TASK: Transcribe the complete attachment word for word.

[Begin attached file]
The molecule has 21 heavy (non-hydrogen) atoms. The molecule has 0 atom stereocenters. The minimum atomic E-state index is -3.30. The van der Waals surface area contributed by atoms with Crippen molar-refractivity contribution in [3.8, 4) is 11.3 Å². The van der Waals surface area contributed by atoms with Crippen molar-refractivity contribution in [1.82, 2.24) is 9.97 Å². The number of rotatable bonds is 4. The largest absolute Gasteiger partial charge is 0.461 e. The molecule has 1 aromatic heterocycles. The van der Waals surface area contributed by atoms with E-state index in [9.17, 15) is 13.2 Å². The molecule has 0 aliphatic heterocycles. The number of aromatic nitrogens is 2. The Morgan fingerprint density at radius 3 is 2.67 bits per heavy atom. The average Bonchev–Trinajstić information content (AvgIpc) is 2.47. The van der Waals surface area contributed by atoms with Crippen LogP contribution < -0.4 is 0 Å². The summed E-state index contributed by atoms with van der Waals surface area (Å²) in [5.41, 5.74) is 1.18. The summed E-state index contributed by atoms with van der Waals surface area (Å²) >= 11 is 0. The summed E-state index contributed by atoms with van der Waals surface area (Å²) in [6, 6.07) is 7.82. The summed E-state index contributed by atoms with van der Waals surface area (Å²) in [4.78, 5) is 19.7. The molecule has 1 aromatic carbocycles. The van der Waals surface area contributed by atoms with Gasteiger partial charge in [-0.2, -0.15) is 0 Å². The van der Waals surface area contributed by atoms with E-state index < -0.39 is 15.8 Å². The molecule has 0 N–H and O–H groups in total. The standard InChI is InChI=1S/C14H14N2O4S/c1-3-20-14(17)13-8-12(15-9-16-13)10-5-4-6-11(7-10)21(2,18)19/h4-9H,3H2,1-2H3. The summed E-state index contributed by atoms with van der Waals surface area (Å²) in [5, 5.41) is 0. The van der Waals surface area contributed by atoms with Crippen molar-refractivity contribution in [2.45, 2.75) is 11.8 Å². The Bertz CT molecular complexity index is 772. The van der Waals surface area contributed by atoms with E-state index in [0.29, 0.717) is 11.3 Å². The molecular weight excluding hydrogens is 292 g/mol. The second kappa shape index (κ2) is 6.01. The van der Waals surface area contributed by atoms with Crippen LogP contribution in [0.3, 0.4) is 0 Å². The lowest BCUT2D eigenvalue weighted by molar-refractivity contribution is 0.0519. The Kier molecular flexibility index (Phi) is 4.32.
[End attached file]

The molecule has 21 heavy (non-hydrogen) atoms. The molecule has 0 atom stereocenters. The minimum atomic E-state index is -3.30. The van der Waals surface area contributed by atoms with Crippen molar-refractivity contribution in [3.8, 4) is 11.3 Å². The van der Waals surface area contributed by atoms with Crippen molar-refractivity contribution in [1.82, 2.24) is 9.97 Å². The number of rotatable bonds is 4. The largest absolute Gasteiger partial charge is 0.461 e. The molecule has 1 aromatic heterocycles. The van der Waals surface area contributed by atoms with E-state index in [9.17, 15) is 13.2 Å². The molecule has 0 aliphatic heterocycles. The number of aromatic nitrogens is 2. The Morgan fingerprint density at radius 3 is 2.67 bits per heavy atom. The average Bonchev–Trinajstić information content (AvgIpc) is 2.47. The van der Waals surface area contributed by atoms with Crippen LogP contribution < -0.4 is 0 Å². The summed E-state index contributed by atoms with van der Waals surface area (Å²) in [5.41, 5.74) is 1.18. The summed E-state index contributed by atoms with van der Waals surface area (Å²) >= 11 is 0. The summed E-state index contributed by atoms with van der Waals surface area (Å²) in [6, 6.07) is 7.82. The summed E-state index contributed by atoms with van der Waals surface area (Å²) in [4.78, 5) is 19.7. The molecule has 1 aromatic carbocycles. The van der Waals surface area contributed by atoms with Gasteiger partial charge in [-0.2, -0.15) is 0 Å². The van der Waals surface area contributed by atoms with E-state index < -0.39 is 15.8 Å². The molecule has 0 N–H and O–H groups in total. The standard InChI is InChI=1S/C14H14N2O4S/c1-3-20-14(17)13-8-12(15-9-16-13)10-5-4-6-11(7-10)21(2,18)19/h4-9H,3H2,1-2H3. The summed E-state index contributed by atoms with van der Waals surface area (Å²) in [5, 5.41) is 0. The van der Waals surface area contributed by atoms with Crippen molar-refractivity contribution in [2.45, 2.75) is 11.8 Å². The Bertz CT molecular complexity index is 772. The van der Waals surface area contributed by atoms with E-state index in [0.29, 0.717) is 11.3 Å². The molecular weight excluding hydrogens is 292 g/mol. The second kappa shape index (κ2) is 6.01. The van der Waals surface area contributed by atoms with Crippen LogP contribution in [0.3, 0.4) is 0 Å². The lowest BCUT2D eigenvalue weighted by molar-refractivity contribution is 0.0519. The Kier molecular flexibility index (Phi) is 4.32.